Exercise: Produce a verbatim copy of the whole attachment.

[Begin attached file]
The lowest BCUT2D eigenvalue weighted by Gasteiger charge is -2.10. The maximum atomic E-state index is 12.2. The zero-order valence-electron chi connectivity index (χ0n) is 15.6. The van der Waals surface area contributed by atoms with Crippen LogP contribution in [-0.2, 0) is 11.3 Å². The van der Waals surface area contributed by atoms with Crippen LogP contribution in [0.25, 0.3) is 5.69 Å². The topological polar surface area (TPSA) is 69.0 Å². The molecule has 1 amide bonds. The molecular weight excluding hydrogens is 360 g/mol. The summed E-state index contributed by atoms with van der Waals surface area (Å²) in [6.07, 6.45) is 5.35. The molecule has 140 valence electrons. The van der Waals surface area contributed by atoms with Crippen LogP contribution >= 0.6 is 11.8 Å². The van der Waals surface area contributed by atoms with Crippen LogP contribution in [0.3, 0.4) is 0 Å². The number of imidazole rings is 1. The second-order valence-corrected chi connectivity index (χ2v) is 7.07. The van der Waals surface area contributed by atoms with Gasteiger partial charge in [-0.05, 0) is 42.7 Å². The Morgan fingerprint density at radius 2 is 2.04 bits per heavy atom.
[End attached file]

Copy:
The lowest BCUT2D eigenvalue weighted by Gasteiger charge is -2.10. The maximum atomic E-state index is 12.2. The zero-order valence-electron chi connectivity index (χ0n) is 15.6. The van der Waals surface area contributed by atoms with Crippen LogP contribution in [-0.2, 0) is 11.3 Å². The van der Waals surface area contributed by atoms with Crippen LogP contribution in [0.25, 0.3) is 5.69 Å². The topological polar surface area (TPSA) is 69.0 Å². The molecule has 1 amide bonds. The molecular weight excluding hydrogens is 360 g/mol. The summed E-state index contributed by atoms with van der Waals surface area (Å²) in [6.07, 6.45) is 5.35. The molecule has 140 valence electrons. The van der Waals surface area contributed by atoms with Crippen LogP contribution >= 0.6 is 11.8 Å². The van der Waals surface area contributed by atoms with Crippen LogP contribution in [0.3, 0.4) is 0 Å². The number of imidazole rings is 1. The second-order valence-corrected chi connectivity index (χ2v) is 7.07. The van der Waals surface area contributed by atoms with Gasteiger partial charge in [-0.05, 0) is 42.7 Å². The Morgan fingerprint density at radius 2 is 2.04 bits per heavy atom.